Despite the dominance of England since the last World Cup and the emergence of Ireland and Wales as global players, Mitchell has also thrown the Northern Hemisphere’s chances out the window, believing Japan will run a similar race to the 2015 Cup.

“I think it’s going to be a Southern Hemisphere World Cup again, I think the conditions in Japan, it’s going to be hot, it’s going to be dry, it’s going to be fast footy and I think that suits the Southern Hemisphere teams quite a lot and you know, last World Cup all four semi-finalists were Southern Hemisphere sides,” he said.

“I don’t know if it’s going to be too dissimilar this time around to be honest, I know that Ireland and Wales have sat for a couple of days each at number one in the world but I think they’re irrelevant, they’re almost not even worth looking at really, I don’t understand how those rankings actually work nor do I think anyone else does and I think the only ones really taking notice of it are Welsh and Irish fans in the last couple of weeks.

“That being said, obviously they’re going to be competitive and I think it’s a really open World Cup, probably the most open certainly I’ve been this engaged in. I think England are going to be really strong, they’ve kind of come good at the right time.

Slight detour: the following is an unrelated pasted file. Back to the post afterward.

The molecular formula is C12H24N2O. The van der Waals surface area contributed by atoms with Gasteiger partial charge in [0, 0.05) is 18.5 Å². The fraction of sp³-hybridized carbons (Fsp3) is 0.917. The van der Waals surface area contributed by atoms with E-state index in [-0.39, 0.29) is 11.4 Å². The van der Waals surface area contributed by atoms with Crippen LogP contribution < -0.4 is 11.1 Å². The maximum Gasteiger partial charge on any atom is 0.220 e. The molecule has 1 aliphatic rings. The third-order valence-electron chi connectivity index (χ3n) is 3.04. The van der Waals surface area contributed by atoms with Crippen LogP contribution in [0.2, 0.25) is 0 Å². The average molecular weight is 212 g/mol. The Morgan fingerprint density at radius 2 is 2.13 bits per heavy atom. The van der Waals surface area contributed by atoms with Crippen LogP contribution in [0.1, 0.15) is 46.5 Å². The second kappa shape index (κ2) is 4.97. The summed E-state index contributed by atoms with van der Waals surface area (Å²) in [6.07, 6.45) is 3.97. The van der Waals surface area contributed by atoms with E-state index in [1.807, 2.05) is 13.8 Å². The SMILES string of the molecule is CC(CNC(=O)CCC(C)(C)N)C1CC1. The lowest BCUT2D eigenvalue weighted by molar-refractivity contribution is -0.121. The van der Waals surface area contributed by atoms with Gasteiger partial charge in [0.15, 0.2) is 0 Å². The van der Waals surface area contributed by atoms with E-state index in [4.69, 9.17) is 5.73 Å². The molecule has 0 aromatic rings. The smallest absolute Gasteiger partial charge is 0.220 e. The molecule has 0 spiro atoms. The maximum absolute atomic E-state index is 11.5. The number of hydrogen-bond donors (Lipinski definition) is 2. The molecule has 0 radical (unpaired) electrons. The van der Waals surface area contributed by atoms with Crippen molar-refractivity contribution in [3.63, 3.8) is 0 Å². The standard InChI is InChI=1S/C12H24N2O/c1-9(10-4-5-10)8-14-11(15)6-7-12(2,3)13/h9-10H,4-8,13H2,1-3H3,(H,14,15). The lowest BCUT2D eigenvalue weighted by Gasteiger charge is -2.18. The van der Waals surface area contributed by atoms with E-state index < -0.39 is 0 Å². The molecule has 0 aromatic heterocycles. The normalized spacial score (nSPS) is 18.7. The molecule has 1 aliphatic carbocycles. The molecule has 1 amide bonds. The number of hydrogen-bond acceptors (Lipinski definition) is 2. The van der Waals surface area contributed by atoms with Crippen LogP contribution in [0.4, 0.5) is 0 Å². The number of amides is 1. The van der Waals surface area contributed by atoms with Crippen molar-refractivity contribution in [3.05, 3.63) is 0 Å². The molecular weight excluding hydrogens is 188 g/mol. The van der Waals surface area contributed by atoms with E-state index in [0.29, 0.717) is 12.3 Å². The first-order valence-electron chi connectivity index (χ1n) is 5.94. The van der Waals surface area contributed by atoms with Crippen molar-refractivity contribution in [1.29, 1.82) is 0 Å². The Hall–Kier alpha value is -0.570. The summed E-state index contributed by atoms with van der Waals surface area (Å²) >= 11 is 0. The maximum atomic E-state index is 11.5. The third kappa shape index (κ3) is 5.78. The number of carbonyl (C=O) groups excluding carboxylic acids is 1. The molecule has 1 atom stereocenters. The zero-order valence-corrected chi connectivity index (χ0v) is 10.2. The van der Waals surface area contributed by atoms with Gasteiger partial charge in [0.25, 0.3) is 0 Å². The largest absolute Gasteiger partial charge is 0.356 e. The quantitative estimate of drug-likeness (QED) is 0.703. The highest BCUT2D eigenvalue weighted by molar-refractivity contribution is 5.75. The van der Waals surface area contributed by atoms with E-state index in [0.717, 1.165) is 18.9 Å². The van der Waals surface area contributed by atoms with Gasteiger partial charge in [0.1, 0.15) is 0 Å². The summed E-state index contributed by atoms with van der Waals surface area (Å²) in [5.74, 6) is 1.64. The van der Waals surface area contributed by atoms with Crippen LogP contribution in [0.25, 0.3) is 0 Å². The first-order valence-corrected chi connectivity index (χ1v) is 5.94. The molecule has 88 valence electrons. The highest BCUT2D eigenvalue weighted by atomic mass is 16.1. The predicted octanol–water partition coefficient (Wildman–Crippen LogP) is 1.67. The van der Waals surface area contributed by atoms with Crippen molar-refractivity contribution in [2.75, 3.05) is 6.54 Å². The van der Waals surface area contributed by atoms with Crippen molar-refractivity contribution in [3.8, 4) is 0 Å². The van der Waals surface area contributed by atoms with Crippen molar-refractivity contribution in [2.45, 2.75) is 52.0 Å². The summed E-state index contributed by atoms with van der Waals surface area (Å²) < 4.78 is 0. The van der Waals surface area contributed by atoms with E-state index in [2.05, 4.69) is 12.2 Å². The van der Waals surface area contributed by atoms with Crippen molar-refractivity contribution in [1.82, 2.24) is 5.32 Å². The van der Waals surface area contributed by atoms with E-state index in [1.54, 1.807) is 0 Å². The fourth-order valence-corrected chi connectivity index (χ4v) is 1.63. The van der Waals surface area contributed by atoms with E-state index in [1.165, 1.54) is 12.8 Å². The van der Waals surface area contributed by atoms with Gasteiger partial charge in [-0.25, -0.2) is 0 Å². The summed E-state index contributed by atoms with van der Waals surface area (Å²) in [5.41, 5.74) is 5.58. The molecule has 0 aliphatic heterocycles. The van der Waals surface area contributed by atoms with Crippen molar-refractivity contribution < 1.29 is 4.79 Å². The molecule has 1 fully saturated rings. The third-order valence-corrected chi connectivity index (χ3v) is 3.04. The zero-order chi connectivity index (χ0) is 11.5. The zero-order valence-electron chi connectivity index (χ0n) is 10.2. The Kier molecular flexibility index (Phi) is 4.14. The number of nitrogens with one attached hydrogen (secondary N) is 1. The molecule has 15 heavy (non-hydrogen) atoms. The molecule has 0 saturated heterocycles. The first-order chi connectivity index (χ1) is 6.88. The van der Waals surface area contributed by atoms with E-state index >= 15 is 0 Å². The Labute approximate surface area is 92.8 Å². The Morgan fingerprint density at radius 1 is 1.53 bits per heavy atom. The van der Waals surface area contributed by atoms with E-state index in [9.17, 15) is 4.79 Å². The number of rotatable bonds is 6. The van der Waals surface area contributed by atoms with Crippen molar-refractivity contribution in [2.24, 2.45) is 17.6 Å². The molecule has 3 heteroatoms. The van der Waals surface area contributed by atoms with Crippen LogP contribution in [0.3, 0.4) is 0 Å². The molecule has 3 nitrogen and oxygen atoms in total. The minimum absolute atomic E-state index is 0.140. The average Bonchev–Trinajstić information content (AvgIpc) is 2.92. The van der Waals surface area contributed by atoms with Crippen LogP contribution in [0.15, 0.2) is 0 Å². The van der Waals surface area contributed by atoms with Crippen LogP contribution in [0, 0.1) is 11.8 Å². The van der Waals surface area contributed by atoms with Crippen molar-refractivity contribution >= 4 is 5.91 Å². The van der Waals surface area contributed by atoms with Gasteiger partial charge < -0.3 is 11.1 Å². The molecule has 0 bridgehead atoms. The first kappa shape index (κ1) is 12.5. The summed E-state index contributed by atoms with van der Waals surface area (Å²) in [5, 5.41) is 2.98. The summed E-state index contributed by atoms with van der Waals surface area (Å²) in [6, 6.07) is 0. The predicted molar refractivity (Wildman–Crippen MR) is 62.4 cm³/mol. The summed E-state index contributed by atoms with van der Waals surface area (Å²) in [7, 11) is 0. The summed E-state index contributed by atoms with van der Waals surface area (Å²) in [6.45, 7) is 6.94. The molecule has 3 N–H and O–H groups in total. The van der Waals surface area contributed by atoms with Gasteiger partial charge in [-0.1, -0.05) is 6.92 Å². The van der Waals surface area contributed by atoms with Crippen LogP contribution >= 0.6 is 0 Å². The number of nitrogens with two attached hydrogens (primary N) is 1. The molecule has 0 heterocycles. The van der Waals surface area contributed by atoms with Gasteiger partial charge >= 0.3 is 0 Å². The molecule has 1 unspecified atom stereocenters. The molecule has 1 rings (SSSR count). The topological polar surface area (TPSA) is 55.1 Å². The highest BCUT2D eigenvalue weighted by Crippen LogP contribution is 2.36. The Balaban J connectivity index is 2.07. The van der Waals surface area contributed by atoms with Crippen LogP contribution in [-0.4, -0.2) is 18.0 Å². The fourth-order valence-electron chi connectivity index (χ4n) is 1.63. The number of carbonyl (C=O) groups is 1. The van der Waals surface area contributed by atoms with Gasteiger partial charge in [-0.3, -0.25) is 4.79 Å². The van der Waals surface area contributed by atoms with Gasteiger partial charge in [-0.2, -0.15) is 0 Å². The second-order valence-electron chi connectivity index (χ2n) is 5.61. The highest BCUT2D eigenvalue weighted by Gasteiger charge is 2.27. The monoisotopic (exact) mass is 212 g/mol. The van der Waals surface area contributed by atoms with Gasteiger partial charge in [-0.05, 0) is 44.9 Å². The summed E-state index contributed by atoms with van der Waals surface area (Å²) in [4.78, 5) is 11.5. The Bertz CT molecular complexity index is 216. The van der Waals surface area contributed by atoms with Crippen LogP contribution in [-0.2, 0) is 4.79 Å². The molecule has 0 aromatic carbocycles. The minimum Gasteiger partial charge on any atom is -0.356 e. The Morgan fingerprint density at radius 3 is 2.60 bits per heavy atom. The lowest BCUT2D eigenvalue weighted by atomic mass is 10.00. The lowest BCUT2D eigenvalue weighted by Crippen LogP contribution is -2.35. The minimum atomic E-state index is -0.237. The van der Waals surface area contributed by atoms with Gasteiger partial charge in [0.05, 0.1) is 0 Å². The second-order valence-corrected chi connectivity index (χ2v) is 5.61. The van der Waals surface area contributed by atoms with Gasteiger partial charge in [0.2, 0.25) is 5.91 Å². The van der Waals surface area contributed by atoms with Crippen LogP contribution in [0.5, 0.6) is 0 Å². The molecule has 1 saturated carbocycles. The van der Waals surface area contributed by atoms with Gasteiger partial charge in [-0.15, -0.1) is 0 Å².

“Two years ago we were probably talking about them quite positively in terms of where they sat in the world, then it was Ireland’s turn and then it was Wales’ turn and I think it’s sort of come back full circle back to England and I think they’re probably going to be the most threatening side from the Northern Hemisphere, but like I said I think it’s going to be a Southern Hemisphere World Cup.”

Sticking to his own nations guns, veteran George Smith also believes the Wallabies are in as good a position as any for Japan, also highlighting the Springboks as a genuine threat to win it all.

“I think the Wallabies chances are encouraging, there were some interesting games leading up to the tournament, obviously the All Blacks are the standout, but they were humbled (in the Rugby Championship),” Smith said.

Nic White

(Photo by Paul Kane/Getty Images)


“It was encouraging to see Pocock back out on the field in the last game before their departure. I think team unity is such a big thing in tournaments, especially when they’re living inside each other’s pockets for potentially an eight-week tournament, hopefully that’s one of the key things they’re galvanised together with but also being injury free, making sure the squad’s injury-free.